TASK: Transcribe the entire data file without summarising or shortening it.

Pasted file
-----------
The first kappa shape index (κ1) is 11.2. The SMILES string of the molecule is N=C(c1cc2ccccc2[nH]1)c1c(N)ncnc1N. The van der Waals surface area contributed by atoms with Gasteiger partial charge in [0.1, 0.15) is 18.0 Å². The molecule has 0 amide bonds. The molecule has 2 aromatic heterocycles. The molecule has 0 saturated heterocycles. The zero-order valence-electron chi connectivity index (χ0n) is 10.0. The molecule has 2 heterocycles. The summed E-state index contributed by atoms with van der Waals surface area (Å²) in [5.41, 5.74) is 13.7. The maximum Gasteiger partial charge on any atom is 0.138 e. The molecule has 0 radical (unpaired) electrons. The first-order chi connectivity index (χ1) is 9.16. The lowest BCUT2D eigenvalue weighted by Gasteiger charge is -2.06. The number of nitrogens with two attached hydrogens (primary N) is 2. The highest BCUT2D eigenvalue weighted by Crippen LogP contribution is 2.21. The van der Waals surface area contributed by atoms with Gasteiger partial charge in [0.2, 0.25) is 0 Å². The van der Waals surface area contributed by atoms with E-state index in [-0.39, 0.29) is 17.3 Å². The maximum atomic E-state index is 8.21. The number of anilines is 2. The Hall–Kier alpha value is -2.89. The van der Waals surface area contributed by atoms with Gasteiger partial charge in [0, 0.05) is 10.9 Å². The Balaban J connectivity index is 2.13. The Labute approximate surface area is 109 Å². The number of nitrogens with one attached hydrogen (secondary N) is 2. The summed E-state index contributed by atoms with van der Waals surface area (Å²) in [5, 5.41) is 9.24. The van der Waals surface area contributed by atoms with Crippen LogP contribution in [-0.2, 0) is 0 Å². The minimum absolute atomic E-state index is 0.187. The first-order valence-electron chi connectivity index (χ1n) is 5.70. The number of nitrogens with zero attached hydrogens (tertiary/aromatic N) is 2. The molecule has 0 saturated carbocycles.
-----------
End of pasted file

The first kappa shape index (κ1) is 11.2. The SMILES string of the molecule is N=C(c1cc2ccccc2[nH]1)c1c(N)ncnc1N. The van der Waals surface area contributed by atoms with Gasteiger partial charge in [0.1, 0.15) is 18.0 Å². The molecule has 0 amide bonds. The molecule has 2 aromatic heterocycles. The molecule has 0 saturated heterocycles. The zero-order valence-electron chi connectivity index (χ0n) is 10.0. The molecule has 2 heterocycles. The summed E-state index contributed by atoms with van der Waals surface area (Å²) in [5.41, 5.74) is 13.7. The maximum Gasteiger partial charge on any atom is 0.138 e. The molecule has 0 radical (unpaired) electrons. The first-order chi connectivity index (χ1) is 9.16. The lowest BCUT2D eigenvalue weighted by Gasteiger charge is -2.06. The number of nitrogens with two attached hydrogens (primary N) is 2. The highest BCUT2D eigenvalue weighted by Crippen LogP contribution is 2.21. The van der Waals surface area contributed by atoms with Gasteiger partial charge in [0.2, 0.25) is 0 Å². The van der Waals surface area contributed by atoms with E-state index in [-0.39, 0.29) is 17.3 Å². The maximum atomic E-state index is 8.21. The number of anilines is 2. The Hall–Kier alpha value is -2.89. The van der Waals surface area contributed by atoms with Gasteiger partial charge in [0, 0.05) is 10.9 Å². The Balaban J connectivity index is 2.13. The Labute approximate surface area is 109 Å². The number of nitrogens with one attached hydrogen (secondary N) is 2. The summed E-state index contributed by atoms with van der Waals surface area (Å²) in [5, 5.41) is 9.24. The van der Waals surface area contributed by atoms with Crippen LogP contribution in [-0.2, 0) is 0 Å². The minimum absolute atomic E-state index is 0.187. The first-order valence-electron chi connectivity index (χ1n) is 5.70. The number of nitrogens with zero attached hydrogens (tertiary/aromatic N) is 2. The molecule has 0 saturated carbocycles.